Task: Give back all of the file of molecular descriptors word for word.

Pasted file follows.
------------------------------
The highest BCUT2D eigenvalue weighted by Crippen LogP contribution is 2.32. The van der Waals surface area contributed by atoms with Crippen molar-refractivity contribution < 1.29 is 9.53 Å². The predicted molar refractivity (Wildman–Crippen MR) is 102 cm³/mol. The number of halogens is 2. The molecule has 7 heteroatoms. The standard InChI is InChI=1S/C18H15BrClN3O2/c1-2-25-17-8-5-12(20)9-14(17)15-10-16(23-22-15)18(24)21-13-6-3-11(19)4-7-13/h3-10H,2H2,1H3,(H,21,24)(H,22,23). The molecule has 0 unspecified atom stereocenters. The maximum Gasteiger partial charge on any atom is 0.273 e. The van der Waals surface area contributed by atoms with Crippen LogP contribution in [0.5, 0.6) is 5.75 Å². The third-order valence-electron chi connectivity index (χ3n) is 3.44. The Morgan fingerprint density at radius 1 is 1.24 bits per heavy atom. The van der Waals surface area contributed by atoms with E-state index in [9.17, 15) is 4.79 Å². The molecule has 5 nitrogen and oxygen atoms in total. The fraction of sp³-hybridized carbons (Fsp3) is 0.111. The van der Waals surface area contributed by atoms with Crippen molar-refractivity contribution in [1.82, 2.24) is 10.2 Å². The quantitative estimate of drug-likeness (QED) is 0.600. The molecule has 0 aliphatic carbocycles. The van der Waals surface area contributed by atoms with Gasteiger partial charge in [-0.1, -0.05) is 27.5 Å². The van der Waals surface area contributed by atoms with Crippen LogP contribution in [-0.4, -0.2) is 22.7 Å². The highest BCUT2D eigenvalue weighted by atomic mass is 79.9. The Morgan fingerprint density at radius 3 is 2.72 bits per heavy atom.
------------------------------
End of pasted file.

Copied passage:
The highest BCUT2D eigenvalue weighted by Crippen LogP contribution is 2.32. The van der Waals surface area contributed by atoms with Crippen molar-refractivity contribution < 1.29 is 9.53 Å². The predicted molar refractivity (Wildman–Crippen MR) is 102 cm³/mol. The number of halogens is 2. The molecule has 7 heteroatoms. The standard InChI is InChI=1S/C18H15BrClN3O2/c1-2-25-17-8-5-12(20)9-14(17)15-10-16(23-22-15)18(24)21-13-6-3-11(19)4-7-13/h3-10H,2H2,1H3,(H,21,24)(H,22,23). The molecule has 0 unspecified atom stereocenters. The maximum Gasteiger partial charge on any atom is 0.273 e. The van der Waals surface area contributed by atoms with Crippen LogP contribution in [0.5, 0.6) is 5.75 Å². The third-order valence-electron chi connectivity index (χ3n) is 3.44. The Morgan fingerprint density at radius 1 is 1.24 bits per heavy atom. The van der Waals surface area contributed by atoms with E-state index in [9.17, 15) is 4.79 Å². The molecule has 5 nitrogen and oxygen atoms in total. The fraction of sp³-hybridized carbons (Fsp3) is 0.111. The van der Waals surface area contributed by atoms with Crippen molar-refractivity contribution in [1.82, 2.24) is 10.2 Å². The quantitative estimate of drug-likeness (QED) is 0.600. The molecule has 0 aliphatic carbocycles. The van der Waals surface area contributed by atoms with Gasteiger partial charge in [-0.1, -0.05) is 27.5 Å². The van der Waals surface area contributed by atoms with Crippen LogP contribution in [-0.4, -0.2) is 22.7 Å². The highest BCUT2D eigenvalue weighted by atomic mass is 79.9. The Morgan fingerprint density at radius 3 is 2.72 bits per heavy atom.